Getting Teen Homelessness Out Of The Shadows | Bremerton , Washington | Bremerton Patriot
During the summer months, Jo Clark is hitting the local garage sales to find good deals. The deals aren’t for her — or anyone she knows.
Clark, executive director of StandUp for Kids in Bremerton, is searching for essential items, such as warm coats, for homeless kids who may not have them.
“I encourage an attitude of empathy rather than scorn, especially since it’s becoming so prevalent,” Clark said of teen homelessness.
The Bremerton chapter of StandUp for Kids started in Kitsap County in 1992 and was resurrected in 1998 when Clark joined. StandUp for Kids is a national nonprofit spread across 28 states in the country that supports homeless and at-risk youths.
Although not always easy to calculate the numbers of homeless teens since some do not identify themselves as being homeless if they are crashing on a friend’s couch or find shelter for one night, Clark said numbers are “definitely on the rise.”
This school year, Clark’s organization provides meals for 20 homeless students in two Bremerton schools while last school year they were serving 14. The group also provides 180 healthy snacks daily and 13 Kitsap Transit bus passes a month for homeless youths. Teen homelessness is not only a problem in Bremerton but in North and South Kitsap as well, Clark said.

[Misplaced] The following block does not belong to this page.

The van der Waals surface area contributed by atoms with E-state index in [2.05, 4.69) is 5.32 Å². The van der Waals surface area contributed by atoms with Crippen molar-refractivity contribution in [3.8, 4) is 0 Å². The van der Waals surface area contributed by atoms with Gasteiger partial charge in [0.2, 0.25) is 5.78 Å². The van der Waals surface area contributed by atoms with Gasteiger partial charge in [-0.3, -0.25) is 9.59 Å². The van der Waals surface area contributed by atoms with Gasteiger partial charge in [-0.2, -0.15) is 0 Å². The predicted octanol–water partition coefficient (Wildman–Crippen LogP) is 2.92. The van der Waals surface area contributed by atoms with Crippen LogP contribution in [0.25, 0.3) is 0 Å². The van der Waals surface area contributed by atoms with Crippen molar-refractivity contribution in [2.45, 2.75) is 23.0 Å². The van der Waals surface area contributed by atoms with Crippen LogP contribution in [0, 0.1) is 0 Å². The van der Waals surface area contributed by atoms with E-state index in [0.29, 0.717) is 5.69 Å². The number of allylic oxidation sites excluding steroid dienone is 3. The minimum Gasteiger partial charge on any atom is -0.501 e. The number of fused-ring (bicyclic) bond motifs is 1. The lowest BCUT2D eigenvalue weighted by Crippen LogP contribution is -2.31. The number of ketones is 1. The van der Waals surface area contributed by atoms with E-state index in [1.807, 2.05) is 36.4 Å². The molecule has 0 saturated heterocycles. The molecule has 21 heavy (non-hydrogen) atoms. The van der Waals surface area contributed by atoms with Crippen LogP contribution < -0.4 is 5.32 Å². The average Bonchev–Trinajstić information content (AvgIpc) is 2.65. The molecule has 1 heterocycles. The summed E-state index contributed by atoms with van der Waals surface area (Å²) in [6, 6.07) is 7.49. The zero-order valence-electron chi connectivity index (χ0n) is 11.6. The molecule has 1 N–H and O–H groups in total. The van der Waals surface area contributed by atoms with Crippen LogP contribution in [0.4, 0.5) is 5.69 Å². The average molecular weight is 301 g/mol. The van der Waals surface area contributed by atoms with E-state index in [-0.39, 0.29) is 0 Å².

“Homeless happens everywhere,” she said.
They come into homelessness for various reasons. Some could be drug and alcohol related, others could be a lack of an adult role model and on the rare occasion they are kids leaving home to lessen their parents’ burden of feeding them, said Clark. A lot of the kids go to school without eating breakfast — some having to even skip dinner the night before, she said.
“How they handle it, I really don’t know,” Clark added.
Each year the federal government requires all states to conduct homeless counts and the report for 2011, which was conducted in winter 2010, states that 108 of 633 homeless Kitsap County families have children. The number of households without adults — kids identifying themselves as homeless — was three, said Phedra Elliot, with Kitsap Continuum of Care Coalition.